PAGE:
How to Communicate with Your Employer When Involved in a Workers Compensation Claim

Establishing and maintaining workers’ compensation insurance for employees is required of an employer. They should do this not only to protect their employees if injured but also to protect themselves from legal costs. Injured employees should be provided with the appropriate medical attention and care and, in some cases, other workers’ compensation benefits after experiencing a workplace injury. Workers’ compensation is a system that is designed to aid injured workers while protecting employers from expensive personal injury claims. If you have been injured at work, it’s important to communicate effectively with your employer afterward.

The Importance of Communication

Clear communication can help your worker’s comp case in many ways. After experiencing an injury at work, this Allentown workers’ compensation attorney at Munley Law recommends that this should be reported to your employer as soon as possible. Employers who are able to understand how the injury happened and the circumstances surrounding it will often be more inclined and better able to pass that information to their insurance company. Once an employee has notified their employer of a workplace injury, it is important that they attempt to keep the lines of communication open. Keep your employer updated regarding any diagnoses and medical care along with impacts and problems that you have experienced as a result of the injury. This can often create a more personal connection compared to only informing them through paperwork, which may make some employers more inclined to help.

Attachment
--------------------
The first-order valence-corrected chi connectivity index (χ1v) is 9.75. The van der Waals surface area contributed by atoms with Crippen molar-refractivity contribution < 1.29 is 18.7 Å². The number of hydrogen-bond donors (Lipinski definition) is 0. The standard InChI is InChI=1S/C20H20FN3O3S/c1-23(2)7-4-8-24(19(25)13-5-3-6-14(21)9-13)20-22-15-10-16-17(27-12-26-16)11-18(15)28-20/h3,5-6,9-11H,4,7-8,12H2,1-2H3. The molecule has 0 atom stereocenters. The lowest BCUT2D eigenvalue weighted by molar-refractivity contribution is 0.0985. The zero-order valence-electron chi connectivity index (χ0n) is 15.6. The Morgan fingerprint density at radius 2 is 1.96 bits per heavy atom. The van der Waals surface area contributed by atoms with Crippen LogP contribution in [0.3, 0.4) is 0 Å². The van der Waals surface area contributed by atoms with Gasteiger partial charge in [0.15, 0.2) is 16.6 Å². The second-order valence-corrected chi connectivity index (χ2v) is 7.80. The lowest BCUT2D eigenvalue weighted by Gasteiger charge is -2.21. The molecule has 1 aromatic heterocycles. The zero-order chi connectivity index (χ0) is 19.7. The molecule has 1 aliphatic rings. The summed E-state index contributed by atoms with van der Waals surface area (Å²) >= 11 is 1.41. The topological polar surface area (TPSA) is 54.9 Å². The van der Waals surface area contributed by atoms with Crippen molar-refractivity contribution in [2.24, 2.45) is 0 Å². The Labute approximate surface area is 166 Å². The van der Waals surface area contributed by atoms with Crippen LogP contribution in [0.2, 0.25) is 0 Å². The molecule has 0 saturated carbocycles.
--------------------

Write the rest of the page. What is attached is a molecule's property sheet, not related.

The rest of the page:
Getting Your Employer’s Help

Most employers do care about the wellbeing and health of their employees and are invested in ensuring that their employees are taken care of at work. A good employer will help you to file a workers’ compensation claim and get the benefits that you require. However, bear in mind that since claims are covered by workers’ comp insurance companies and not your employer, your employer will not be making the ultimate decision of accepting or rejecting your claim. They do, however, pass the information you give them onto the insurance company – so clear communication can improve this and your chance of having the claim accepted.

When Your Employer Isn’t Helpful

While communicating with your employer can be helpful for your workers’ compensation claim and keeping them updated at every step of the way might strengthen your claim in the future, some employers are sadly less inclined to be helpful. Your employer might even make it difficult for you as an injured employee to get the right support and care. This could include actions such as delays in reporting the injury, presenting the information to the insurance company in an unfavorable way, or failing to report the injury at all. In some cases, an injured worker might get a hostile reaction from their employer, intended to try and prevent them from filing a claim. If you feel that your employer has retaliated against you in this instance, or you feel coerced into dropping your claim, you may be able to sue your employer since this is illegal.

When filing a workers’ comp claim, clear and effective communication with your employer can help you get the results that you need.

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